Militarization of Law Enforcement

There have been an increasing number of stories of the militarization of law enforcement and the abridgment of citizen and human rights. This is something of which we should all be aware. As Ramsey Clark said,

 “There is no conflict between liberty and safety. We will have both or neither.”

Today we share a new ACLU report and several articles on this topic followed by an article about a bill to test the rape kit backlog, which we hope passes.

imgresWAR COMES HOME: The Excessive Militarization of American Policing
ACLU, June 2014, 98 pages

Excerpt from Conclusion:
“The use of paramilitary weapons and tactics to conduct ordinary law enforcement—especially to wage the failed War on Drugs and most aggressively in communities of color—has no place in contemporary society. It is not too late to change course—through greater transparency, more oversight, policies that encourage restraint, and limitations on federal incentives, we can foster a policing culture that honors its mission to protect and serve, not to wage war.”

11 Shocking Facts About America’s Militarized Police Forces
The militarization of police is harming civil liberties, impacting children, and transforming neighborhoods into war zones.
AlterNet / By Alex Kane

“The “war on terror” has come home–and it’s wreaking havoc on innocent American lives.  The culprit is the militarization of the police.

The weapons used in the “war on terror” that destroyed Afghanistan and Iraq have made their way to local law enforcement. While police forces across the country began a process of militarization complete with SWAT teams and flash-bang grenades when President Reagan intensified the “war on drugs,” the post-9/11 “war on terror” has added fuel to the fire.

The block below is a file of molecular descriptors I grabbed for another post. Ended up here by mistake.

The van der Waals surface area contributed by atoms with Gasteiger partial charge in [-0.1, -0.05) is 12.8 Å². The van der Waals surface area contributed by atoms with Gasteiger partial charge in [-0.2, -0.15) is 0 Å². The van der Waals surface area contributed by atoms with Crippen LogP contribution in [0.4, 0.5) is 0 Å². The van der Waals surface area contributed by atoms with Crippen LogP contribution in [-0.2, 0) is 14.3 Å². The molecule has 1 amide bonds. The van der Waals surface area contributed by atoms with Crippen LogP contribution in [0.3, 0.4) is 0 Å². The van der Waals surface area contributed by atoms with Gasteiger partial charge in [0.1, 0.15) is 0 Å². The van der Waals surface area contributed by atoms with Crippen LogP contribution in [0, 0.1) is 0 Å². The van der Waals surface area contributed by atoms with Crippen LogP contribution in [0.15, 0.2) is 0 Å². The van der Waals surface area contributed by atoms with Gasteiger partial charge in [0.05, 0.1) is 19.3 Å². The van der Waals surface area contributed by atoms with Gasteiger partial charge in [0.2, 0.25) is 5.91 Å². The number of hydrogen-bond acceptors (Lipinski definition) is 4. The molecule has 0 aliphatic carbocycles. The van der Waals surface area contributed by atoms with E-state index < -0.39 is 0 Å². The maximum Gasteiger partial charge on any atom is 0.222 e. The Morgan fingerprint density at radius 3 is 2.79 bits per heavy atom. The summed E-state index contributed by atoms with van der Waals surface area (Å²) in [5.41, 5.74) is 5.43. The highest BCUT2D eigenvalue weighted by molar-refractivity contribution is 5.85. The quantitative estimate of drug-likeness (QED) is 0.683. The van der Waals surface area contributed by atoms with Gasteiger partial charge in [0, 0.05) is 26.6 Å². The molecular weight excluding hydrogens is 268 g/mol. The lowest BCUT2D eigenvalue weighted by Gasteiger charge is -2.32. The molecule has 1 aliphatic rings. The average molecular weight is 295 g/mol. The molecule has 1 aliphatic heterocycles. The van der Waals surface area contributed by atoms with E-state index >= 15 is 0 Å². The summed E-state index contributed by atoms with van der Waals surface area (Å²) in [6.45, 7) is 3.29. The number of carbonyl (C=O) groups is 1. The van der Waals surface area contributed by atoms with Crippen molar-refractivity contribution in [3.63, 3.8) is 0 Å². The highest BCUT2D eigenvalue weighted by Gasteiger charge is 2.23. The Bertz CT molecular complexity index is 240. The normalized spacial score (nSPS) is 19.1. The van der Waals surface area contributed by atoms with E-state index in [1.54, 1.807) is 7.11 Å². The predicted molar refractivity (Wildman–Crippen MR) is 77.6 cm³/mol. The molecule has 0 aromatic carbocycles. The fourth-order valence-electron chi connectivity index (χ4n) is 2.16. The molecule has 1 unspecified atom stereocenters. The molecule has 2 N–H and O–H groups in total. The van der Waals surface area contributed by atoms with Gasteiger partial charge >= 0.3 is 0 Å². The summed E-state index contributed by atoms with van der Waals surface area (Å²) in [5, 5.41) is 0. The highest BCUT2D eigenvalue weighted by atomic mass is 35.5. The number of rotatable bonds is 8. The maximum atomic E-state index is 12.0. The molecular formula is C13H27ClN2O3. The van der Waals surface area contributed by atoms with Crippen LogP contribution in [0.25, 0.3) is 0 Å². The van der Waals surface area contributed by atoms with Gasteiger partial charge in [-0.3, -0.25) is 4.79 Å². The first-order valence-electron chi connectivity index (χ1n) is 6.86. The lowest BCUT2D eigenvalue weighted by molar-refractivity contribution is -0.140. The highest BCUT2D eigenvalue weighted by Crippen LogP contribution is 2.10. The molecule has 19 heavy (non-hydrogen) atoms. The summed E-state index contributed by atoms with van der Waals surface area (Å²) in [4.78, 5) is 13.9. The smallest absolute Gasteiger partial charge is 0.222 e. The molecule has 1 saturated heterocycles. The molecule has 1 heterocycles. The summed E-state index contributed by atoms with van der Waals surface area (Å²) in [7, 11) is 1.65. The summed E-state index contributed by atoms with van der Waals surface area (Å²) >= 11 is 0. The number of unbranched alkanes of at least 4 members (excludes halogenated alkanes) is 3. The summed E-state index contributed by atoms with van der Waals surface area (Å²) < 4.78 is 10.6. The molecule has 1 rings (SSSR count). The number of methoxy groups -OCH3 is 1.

“Through laws and regulations like a provision in defense budgets that authorize the Pentagon to transfer surplus military gear to police forces, local law enforcement are using weapons found on the battlefields of South Asia and the Middle East.  …”

Beware the Plugged-In Cop
The Crime Report, David J. Krajicek, June 28, 2014

“…the sweeping data collection–with devices including fixed closed-circuit surveillance cameras, wearable police cameras, license-plate readers, Stingray cellphone trackers, GPS devices, drones, and iris, face and voice recognition tools–raises fundamental civil liberties issues.

“The collected data is shared among various police agencies, who are able to create patterns and profiles of individual citizens, added panelist Ali Winston, an independent journalist who has covered police surveillance issues for the Center for Investigative Reporting and other outlets.

“Winston said the technology is “driving a fundamental shift in American policing…

“Much of the technology has been adapted from military uses, he said. …”

Rape Evidence Backlog
New York Times, The Editorial Board, June 28, 2014

“The failure of police departments around the country to test and analyze evidence connected to sexual assaults shows contempt for victims, public safety and justice. Medical personnel collect saliva, semen, blood, hair and other DNA evidence from victims after an attack in so-called rape kits. These kits, however, often sit unopened for years in police evidence rooms or public crime labs.

“Experts say the number of kits awaiting analysis and entry of the DNA profiles into state and national databases — a crucial step for solving cases and identifying other crimes committed by an assailant — is likely well over 100,000.”




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